of almost three of every four
survivors. This includes
those "who lost their faith
entirely and those whose be-
lief in a personal God was
displaced by an impersonal
Sensitive and revealing
are the explanations of
some survivors as to the
reasons of their survival.
A steadfast believer ex-
plains: "I lived through the
Holocaust as did many
others because we deserved
to live. Had we not deserved
to live, we would have been
cut off like all the other sin-
ners. God watched over me
and answered my prayers."
Another survivor
stated: "I can only speak
for myself . . . Time and
time again I survived the
"appel,' the selection. I'd
pray to God and He
would hear me. And I
made vows that if I would
survive this selection I'd
eat only kosher after I
was set free.
"And when the next came
I'd say if I will survive this
selection I will keep the
Sabbath 100 percent. And if
I'd fool them into thinking
me healthy and strong
when I was weak and nearly
dropping, and should have
been selected for death, I'd
vow to do more, be a still
better, more observant Jew.
I never went back on my
In contrast, the Holocaust
reinforced the views of the
non-believers. Typical is the
response: ". . . But five min-
utes of seeing dead bodies
scattered along the road;
corpses dangling in gro-
tesque formations from the
electrically-charged barbed
wire fence . . . heaps of the
dead and dying, by the hun-
dreds. Five minutes and I
knew I could never believe
in a God who'd not prevent
this. I was positive I'd be an
atheist all the rest of my
To the query, "Were the
Six Million holy and pure or
average individuals with
no special claims of distinc-
tion apart from the fact of
their deaths during war-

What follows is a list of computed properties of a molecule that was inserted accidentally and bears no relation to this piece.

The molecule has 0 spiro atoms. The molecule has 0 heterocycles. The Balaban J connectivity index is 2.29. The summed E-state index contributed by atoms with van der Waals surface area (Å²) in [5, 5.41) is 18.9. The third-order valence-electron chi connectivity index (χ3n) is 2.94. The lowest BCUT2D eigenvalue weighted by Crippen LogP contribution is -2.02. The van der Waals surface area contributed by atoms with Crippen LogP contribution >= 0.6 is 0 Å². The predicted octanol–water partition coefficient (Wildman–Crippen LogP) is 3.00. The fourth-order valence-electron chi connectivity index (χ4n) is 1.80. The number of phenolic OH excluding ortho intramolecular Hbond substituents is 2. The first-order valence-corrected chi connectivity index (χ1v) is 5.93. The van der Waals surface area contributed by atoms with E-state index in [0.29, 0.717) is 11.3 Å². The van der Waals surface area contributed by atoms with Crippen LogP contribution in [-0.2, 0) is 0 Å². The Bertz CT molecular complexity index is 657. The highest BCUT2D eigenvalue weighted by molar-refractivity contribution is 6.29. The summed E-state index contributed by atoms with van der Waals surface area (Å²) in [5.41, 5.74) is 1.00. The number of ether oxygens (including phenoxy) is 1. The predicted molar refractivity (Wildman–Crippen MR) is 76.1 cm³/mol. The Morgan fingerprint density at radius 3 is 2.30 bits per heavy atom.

time?" the majority of the
survivors responded that
the victims were ordinary
Some respondents dis-
agreed. One expressed
his feeling thus: "I can't
make up my mind about

them. Sometimes I think
they were just plain
people . . . But at other
times, I feel they were all
sainted martyrs, special
and holy and privileged
to give their lives as .
Candid were the sur-
vivors' explanations of the
concepts of Messiah and
Messianism. To the devout,
theiMessiah was literally a
man delegated by God to re-
surrect the dead and end the
Jewish exile. The moder-
nists, on the other hand, in-
terpreted Messianism as a
reign of universal peace,
justice and well-being for all
But the survivors "who
forsook their belief in the

coming of the Messiah dur-
ing the genocide period
thought that he should have
come to save Israel at that
time and that no other time
could have been more suita-
ble for 'a great deliv-
erance.' "
Yet, to the ultimate ques-
tion, "Should Jewish mar-
tyrdom be explained as di-
vine judgment?" the vast
majority of the survivors
replied in the negative.
"The Faith and Doubt
of Holocaust Survivors"
is a timely and pioneering
contribution to the litera-
ture on the Holocaust.
Reeve Robert Brenner
also is the author of Ameri-
can Jewry and the Rise of

Friday, October 3, 1980 7